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Old 18 December 2012, 06:52   #1
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Are these seats legal?

In a coded vessel passengers are required to have seats. Would these backward facing seats qualify?
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Old 18 December 2012, 08:30   #2
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In a coded vessel passengers are required to have seats.
Are you sure? We have at least 20 coded boats in our fleet* which do not have seats for everyone

(*this comment is in the context of my "other" job, this is not the training boats at SeaSkills which do have seats for everyone)
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Old 18 December 2012, 08:56   #3
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Rib Seats

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Are you sure? We have at least 20 coded boats in our fleet* which do not have seats for everyone

(*this comment is in the context of my "other" job, this is not the training boats at SeaSkills which do have seats for everyone)
My query stems from a MAIB report where someone was injured on a RIB - my understanding is that there is a move to regulate coded RIBS whereby all passengers will have to have a seat. I believe regulators would like everyone to have a a "Jockey Style" seat with a grab bar. My question is is this regulation in place yet?

The accident which prompted this is covered in the report (link here)

Marine Accident Investigation: Delta RIB
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Old 18 December 2012, 09:11   #4
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I believe regulators would like everyone to have a a "Jockey Style" seat with a grab bar.
Surely if this is the case, NONE of your seats would be acceptable? I think you'll find that you have been misinformed. People have been injured on jockey seats too - some quite badly. The big concern in the industry is that Shock Mitigation will become mandatory. Ultimately if people get injured on a boat, the investigators will deem that it should have been avoided. If you get injured in a full suspension console wearing a four point harness and helmet - then it wasn't enough.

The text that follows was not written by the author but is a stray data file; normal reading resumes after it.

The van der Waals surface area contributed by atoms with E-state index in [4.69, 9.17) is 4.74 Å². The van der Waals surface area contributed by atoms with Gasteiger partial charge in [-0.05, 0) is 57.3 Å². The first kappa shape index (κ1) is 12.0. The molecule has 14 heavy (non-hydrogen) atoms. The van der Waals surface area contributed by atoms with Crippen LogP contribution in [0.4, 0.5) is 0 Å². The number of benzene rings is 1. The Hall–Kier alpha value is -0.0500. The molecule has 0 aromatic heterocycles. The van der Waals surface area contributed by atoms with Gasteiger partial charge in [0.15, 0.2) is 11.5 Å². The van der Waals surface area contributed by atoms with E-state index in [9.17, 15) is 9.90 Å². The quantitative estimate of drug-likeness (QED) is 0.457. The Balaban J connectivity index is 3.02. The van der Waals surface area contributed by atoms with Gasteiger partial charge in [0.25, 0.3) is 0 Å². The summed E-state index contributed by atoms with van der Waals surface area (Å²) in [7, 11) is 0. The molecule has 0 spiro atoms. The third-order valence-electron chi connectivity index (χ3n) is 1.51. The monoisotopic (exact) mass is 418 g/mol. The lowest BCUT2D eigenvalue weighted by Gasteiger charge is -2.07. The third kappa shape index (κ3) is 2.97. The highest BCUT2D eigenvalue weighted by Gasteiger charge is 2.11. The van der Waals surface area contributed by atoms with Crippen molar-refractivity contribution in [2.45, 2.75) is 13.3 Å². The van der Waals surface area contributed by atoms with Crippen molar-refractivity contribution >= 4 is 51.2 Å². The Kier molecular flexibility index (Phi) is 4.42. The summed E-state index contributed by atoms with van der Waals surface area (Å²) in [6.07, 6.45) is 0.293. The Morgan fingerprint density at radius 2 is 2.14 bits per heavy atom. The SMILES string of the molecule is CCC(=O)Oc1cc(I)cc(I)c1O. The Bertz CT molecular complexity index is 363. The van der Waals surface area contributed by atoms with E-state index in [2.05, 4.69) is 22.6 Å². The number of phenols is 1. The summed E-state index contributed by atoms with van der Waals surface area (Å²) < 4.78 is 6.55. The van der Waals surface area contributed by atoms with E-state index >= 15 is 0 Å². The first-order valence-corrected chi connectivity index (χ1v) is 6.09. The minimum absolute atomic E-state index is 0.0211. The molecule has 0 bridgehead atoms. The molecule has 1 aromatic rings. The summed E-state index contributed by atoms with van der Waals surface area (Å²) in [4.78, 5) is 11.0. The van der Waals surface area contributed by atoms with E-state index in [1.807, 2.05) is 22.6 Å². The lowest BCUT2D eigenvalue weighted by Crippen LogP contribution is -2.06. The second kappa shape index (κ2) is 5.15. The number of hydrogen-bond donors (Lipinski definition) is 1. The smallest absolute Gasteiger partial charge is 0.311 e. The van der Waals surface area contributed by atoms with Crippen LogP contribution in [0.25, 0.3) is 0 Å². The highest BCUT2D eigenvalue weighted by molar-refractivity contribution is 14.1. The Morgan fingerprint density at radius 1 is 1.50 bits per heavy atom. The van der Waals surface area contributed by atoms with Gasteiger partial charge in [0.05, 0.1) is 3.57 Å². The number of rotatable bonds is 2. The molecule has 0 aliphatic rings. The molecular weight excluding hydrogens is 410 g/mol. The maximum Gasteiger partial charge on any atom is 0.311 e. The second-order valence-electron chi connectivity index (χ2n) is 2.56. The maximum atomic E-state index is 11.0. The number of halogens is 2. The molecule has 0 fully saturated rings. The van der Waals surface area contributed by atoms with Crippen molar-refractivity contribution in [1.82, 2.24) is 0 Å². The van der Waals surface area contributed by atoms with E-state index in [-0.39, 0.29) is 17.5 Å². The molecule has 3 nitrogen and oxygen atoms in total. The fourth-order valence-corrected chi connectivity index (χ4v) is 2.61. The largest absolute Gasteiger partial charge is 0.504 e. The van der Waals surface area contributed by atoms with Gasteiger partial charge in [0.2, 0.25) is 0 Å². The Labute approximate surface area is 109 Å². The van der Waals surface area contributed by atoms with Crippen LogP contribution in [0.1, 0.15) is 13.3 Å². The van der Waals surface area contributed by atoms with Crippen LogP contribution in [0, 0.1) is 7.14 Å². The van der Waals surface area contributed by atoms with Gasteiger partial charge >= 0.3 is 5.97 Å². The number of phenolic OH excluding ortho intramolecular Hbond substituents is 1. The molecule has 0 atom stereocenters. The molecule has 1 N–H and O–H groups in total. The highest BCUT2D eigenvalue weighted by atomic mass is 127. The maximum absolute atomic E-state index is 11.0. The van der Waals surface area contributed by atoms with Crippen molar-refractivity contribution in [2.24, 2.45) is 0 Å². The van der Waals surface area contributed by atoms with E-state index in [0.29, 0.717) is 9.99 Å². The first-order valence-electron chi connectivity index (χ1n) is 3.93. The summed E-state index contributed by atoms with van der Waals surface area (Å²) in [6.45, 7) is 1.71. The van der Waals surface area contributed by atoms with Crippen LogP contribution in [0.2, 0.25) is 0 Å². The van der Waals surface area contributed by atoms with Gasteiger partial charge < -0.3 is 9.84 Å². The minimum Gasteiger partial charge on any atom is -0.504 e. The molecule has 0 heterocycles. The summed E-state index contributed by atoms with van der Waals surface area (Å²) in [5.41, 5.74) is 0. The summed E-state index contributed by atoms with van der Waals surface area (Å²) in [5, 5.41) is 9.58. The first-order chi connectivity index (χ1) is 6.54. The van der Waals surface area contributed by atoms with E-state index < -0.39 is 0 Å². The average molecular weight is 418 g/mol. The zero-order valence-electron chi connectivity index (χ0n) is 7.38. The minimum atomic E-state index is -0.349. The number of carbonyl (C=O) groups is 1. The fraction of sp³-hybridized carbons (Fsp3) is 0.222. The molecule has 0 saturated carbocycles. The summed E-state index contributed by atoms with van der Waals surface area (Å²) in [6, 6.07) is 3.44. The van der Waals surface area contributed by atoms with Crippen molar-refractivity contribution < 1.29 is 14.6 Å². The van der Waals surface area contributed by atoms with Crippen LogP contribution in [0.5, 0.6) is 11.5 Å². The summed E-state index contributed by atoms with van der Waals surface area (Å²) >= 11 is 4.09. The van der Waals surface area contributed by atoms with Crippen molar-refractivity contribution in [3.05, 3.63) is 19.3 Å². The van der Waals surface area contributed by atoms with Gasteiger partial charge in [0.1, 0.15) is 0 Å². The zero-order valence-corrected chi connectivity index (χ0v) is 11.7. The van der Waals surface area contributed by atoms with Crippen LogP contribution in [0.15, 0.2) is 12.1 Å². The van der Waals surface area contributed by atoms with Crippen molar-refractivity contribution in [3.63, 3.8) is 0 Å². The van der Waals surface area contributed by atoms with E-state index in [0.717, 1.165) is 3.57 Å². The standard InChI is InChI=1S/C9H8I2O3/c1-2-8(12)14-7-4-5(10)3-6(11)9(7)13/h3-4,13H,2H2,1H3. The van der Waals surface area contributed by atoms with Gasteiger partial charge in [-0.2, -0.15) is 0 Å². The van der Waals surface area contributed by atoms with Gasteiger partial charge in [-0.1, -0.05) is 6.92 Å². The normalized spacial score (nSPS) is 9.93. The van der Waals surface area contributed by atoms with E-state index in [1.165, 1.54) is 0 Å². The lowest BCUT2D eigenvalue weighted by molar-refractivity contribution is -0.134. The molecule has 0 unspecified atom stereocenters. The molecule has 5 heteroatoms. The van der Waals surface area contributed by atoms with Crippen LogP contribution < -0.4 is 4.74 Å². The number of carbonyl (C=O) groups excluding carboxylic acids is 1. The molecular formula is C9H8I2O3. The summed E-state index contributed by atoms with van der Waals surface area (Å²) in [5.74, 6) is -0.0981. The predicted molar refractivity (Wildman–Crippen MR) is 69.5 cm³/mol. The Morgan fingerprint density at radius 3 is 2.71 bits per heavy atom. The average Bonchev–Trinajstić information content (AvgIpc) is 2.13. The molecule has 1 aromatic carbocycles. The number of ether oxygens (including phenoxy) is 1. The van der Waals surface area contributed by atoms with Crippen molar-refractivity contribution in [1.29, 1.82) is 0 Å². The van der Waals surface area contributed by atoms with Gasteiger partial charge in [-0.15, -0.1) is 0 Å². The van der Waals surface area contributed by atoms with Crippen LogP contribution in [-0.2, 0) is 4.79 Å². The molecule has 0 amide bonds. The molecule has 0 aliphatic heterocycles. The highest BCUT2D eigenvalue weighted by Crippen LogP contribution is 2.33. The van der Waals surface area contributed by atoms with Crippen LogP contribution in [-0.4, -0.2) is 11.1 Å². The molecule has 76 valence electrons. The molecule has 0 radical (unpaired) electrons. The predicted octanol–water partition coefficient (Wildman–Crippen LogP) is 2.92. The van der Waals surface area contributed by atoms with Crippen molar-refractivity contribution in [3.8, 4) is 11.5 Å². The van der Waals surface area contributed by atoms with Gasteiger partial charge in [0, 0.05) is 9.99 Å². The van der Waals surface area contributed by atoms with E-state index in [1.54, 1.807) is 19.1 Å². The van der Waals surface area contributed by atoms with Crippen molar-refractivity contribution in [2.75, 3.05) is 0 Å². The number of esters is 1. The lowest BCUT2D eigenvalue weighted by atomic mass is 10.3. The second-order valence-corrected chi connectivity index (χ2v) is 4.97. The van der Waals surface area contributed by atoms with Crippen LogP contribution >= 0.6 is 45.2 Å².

In the Republic of Ireland, all coded RIBs require a seat per passenger, with hand grips etc. The is currently no shock mitigation requirement.
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Old 18 December 2012, 10:35   #5
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I suppose the annomaly lies in the conclusion that was made that "occupants should be in appropriate seating". The MCA was supposed to have written an ammendment in MGN 280 and revised the codes for small commercial vessels with this in mind. However I can only see any references to "appropriate seating" - so one would have to assume then that this is still open to question.
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Old 18 December 2012, 11:49   #6
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My mate has suggest this solution as a retro fit! Er not sure...


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Old 19 December 2012, 12:08   #7
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I suppose the annomaly lies in the conclusion that was made that "occupants should be in appropriate seating".
It will always be the driver's fault if someone gets hurt. We should look firstly to the driver, not the boat, to protect those on board. The equipment helps, but isn't the main thing

Once you put shock mitigation seating in, it will increase the driver's propensity to drive too fast, and the risk increases again if you don't drive to the conditions.

I usually find it more comfortable to stand when I'm driving - just a personal thing - and some will argue that standing allows you to take the shock through your legs. It doesn't. It's just a different way of delivering the shock to your spine.